My wife is a natural at this. Ginger is comfortable not wearing makeup and not having to always wear the latest fashion. She is honest about the cleanliness of our house at any given moment. In fact, she is honest about any weakness she has. It’s one of the things I love about her.

Me . . . not so much. I’m often too guarded, measuring my words and the image I’m projecting. I want to grow in this area.

How about you? Are you an “everyday authentic” person?

 3) Deep Disclosure with a few trusted friends

Some people don’t share with anyone. Some people share with everyone. Both are unhealthy.

Deep disclosure requires trusted friends. Trusted friends shouldn’t be judgmental, violate confidentiality, or offer premature advice.

Do you have a person or a small group of people where you can safely share the deep stuff? If not, what steps do you need to take to develop a relationship with a trusted friend or small group of trusted friends?

Let’s save the peek-a-boo for the kids. 🙂

Blogging update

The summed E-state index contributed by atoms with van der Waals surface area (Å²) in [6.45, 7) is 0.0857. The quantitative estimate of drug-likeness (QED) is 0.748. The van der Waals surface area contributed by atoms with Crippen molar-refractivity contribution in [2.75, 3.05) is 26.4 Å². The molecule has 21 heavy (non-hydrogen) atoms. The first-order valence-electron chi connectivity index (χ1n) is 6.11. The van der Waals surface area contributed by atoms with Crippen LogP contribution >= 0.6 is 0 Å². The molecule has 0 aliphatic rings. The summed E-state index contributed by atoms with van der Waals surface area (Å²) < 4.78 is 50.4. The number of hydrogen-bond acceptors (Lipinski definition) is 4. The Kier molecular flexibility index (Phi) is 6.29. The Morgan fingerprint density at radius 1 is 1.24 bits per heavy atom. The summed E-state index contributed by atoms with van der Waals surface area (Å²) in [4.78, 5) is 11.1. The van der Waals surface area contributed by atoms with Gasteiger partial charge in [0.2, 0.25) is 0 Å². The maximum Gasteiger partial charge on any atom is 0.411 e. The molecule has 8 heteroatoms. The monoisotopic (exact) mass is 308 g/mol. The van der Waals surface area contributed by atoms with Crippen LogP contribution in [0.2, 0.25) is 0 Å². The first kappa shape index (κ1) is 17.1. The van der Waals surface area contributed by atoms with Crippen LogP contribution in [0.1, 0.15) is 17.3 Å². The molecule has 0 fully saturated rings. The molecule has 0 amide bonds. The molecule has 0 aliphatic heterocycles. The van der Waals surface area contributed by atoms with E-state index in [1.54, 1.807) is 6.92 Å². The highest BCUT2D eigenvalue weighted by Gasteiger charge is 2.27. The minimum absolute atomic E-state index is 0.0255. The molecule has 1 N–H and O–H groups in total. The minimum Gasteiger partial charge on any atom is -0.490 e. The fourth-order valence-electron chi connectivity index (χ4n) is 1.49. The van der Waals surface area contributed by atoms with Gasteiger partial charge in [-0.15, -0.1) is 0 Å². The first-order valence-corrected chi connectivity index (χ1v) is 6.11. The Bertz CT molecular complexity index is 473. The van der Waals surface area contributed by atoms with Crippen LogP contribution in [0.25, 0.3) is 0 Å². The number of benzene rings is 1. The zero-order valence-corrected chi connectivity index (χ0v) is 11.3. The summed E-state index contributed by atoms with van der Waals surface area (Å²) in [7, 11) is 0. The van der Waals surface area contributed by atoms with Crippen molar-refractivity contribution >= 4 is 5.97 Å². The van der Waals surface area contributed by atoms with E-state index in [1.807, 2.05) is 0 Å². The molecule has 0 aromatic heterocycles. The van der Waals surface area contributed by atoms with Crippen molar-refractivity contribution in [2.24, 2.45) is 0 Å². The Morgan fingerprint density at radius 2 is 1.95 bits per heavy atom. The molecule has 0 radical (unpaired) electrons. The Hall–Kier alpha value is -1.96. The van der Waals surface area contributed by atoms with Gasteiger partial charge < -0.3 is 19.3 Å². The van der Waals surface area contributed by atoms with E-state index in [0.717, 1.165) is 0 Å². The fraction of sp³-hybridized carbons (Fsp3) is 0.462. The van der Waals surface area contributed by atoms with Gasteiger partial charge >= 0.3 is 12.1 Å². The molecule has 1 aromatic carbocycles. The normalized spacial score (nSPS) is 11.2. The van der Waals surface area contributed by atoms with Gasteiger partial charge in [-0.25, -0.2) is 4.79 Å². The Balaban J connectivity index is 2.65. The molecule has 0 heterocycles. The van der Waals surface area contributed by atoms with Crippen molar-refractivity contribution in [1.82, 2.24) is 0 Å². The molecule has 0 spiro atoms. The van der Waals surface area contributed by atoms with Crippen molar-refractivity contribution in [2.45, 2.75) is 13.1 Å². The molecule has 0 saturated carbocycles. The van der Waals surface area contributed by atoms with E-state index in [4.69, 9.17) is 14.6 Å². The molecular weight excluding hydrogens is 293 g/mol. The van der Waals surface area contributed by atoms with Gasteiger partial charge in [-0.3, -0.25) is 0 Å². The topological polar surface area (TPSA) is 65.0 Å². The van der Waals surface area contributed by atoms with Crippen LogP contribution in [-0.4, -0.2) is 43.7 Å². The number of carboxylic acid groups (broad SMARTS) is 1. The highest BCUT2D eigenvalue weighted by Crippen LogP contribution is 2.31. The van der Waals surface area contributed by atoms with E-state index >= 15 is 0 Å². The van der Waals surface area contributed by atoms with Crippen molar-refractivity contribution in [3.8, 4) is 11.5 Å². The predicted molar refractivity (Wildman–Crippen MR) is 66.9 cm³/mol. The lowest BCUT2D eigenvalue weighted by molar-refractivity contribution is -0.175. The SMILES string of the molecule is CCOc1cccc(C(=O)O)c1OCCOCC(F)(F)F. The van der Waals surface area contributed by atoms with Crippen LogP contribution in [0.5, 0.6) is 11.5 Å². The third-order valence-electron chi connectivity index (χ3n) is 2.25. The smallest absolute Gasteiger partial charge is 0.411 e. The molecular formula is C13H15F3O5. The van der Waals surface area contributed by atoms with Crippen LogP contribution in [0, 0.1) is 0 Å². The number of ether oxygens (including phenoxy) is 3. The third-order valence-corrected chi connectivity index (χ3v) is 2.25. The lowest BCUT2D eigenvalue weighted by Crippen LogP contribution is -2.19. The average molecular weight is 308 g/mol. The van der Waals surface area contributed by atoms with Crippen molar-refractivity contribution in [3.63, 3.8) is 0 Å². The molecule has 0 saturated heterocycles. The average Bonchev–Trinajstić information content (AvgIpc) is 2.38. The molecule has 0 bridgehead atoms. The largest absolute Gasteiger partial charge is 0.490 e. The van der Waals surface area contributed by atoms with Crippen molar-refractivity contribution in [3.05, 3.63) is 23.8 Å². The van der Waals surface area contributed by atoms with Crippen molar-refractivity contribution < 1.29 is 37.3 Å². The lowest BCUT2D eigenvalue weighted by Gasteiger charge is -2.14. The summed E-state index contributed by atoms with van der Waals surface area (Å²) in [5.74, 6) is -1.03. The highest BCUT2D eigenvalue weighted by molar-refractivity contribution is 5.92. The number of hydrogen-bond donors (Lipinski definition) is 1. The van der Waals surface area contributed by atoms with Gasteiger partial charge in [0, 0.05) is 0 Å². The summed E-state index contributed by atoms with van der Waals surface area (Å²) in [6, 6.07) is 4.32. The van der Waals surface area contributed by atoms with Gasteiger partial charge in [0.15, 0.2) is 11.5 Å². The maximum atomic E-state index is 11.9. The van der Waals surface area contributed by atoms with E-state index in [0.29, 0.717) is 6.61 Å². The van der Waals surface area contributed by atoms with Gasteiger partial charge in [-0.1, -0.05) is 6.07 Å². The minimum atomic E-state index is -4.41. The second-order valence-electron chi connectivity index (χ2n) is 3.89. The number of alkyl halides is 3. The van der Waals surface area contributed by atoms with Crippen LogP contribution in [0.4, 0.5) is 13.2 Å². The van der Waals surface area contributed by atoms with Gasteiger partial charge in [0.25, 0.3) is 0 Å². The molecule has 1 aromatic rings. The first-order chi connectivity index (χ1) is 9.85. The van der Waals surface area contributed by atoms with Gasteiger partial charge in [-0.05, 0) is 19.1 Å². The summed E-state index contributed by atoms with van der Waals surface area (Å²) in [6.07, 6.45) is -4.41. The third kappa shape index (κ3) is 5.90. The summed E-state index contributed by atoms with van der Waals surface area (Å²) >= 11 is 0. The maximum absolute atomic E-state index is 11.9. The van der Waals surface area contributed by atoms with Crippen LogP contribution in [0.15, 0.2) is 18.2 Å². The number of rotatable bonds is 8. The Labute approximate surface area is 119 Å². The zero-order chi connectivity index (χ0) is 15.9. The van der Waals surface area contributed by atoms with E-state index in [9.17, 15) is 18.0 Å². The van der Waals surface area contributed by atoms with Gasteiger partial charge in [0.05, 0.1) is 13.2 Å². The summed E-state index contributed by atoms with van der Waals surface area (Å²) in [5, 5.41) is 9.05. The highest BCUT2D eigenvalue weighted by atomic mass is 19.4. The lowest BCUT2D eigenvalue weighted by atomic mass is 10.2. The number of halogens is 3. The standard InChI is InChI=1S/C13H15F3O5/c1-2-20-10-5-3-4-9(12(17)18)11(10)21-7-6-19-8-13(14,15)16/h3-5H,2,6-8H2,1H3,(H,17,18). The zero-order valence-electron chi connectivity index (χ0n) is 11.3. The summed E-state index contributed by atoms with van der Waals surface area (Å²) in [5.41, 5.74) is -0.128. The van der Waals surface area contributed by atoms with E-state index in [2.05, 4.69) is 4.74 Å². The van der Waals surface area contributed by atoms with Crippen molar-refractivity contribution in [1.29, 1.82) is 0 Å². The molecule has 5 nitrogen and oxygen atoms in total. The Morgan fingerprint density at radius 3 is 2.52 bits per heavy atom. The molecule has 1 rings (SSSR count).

Mondays & Thursdays. Those are the new days I’ll be posting new blogs.

I’ve been blogging 3 times a week for the last 14 months. However, I’m about to begin a new project and will need to invest time into it. (More details on it in the months ahead.)

In the meantime, I look forward to seeing you every Monday and Thursday.

Speak up

“I’ve always been afraid that people would think I’m horrible if they knew about my sin.”

Yesterday my friend got on stage and shared his “biggest sin” with more than a hundred men at a Men’s Retreat. I think he was a little nervous. Who wouldn’t be?

His sin lead to a big, public failure that left many broken relationships in its wake. Feeling “finished” and disillusioned, he moved from the East Coast to the West Coast to “start over”.

Fifteen years later, he has rekindled his relationship with God and yesterday he decided to “go public” about his past sin/failure.